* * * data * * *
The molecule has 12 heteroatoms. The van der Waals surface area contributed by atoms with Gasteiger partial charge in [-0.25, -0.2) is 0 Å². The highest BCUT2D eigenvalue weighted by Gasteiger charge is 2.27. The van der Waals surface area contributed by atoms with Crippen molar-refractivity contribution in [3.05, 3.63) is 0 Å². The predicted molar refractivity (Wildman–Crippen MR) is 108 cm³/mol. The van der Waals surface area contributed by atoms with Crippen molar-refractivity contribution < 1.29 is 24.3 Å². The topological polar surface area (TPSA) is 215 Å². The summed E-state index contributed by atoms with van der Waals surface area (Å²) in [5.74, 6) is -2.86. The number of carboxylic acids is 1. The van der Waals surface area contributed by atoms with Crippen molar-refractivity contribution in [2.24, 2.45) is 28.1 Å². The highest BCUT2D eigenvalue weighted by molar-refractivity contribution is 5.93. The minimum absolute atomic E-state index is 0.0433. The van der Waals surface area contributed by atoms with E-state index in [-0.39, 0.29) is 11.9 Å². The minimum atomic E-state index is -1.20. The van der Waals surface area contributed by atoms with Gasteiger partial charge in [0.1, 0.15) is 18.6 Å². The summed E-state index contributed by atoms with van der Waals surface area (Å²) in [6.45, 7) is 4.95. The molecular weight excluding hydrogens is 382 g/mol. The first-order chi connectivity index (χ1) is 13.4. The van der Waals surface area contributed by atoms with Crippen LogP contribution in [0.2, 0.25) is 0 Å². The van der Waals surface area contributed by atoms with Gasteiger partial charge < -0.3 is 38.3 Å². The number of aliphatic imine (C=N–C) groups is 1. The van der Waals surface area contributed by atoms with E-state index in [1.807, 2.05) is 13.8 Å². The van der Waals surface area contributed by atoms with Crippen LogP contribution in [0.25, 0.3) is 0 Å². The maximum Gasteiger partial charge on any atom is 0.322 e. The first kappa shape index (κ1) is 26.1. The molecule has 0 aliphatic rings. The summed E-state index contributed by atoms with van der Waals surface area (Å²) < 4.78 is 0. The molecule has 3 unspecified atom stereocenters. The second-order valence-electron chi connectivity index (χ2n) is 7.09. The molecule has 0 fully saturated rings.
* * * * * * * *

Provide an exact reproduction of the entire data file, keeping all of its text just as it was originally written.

The molecule has 12 heteroatoms. The van der Waals surface area contributed by atoms with Gasteiger partial charge in [-0.25, -0.2) is 0 Å². The highest BCUT2D eigenvalue weighted by Gasteiger charge is 2.27. The van der Waals surface area contributed by atoms with Crippen molar-refractivity contribution in [3.05, 3.63) is 0 Å². The predicted molar refractivity (Wildman–Crippen MR) is 108 cm³/mol. The van der Waals surface area contributed by atoms with Crippen molar-refractivity contribution < 1.29 is 24.3 Å². The topological polar surface area (TPSA) is 215 Å². The summed E-state index contributed by atoms with van der Waals surface area (Å²) in [5.74, 6) is -2.86. The number of carboxylic acids is 1. The van der Waals surface area contributed by atoms with Crippen molar-refractivity contribution in [2.24, 2.45) is 28.1 Å². The highest BCUT2D eigenvalue weighted by molar-refractivity contribution is 5.93. The minimum absolute atomic E-state index is 0.0433. The van der Waals surface area contributed by atoms with E-state index in [-0.39, 0.29) is 11.9 Å². The minimum atomic E-state index is -1.20. The van der Waals surface area contributed by atoms with Gasteiger partial charge in [0.1, 0.15) is 18.6 Å². The summed E-state index contributed by atoms with van der Waals surface area (Å²) in [6.45, 7) is 4.95. The molecular weight excluding hydrogens is 382 g/mol. The first-order chi connectivity index (χ1) is 13.4. The van der Waals surface area contributed by atoms with Crippen LogP contribution in [0.2, 0.25) is 0 Å². The van der Waals surface area contributed by atoms with Gasteiger partial charge < -0.3 is 38.3 Å². The number of aliphatic imine (C=N–C) groups is 1. The van der Waals surface area contributed by atoms with E-state index in [1.807, 2.05) is 13.8 Å². The van der Waals surface area contributed by atoms with Crippen LogP contribution in [0.25, 0.3) is 0 Å². The maximum Gasteiger partial charge on any atom is 0.322 e. The first kappa shape index (κ1) is 26.1. The molecule has 0 aliphatic rings. The summed E-state index contributed by atoms with van der Waals surface area (Å²) < 4.78 is 0. The molecule has 3 unspecified atom stereocenters. The second-order valence-electron chi connectivity index (χ2n) is 7.09. The molecule has 0 fully saturated rings.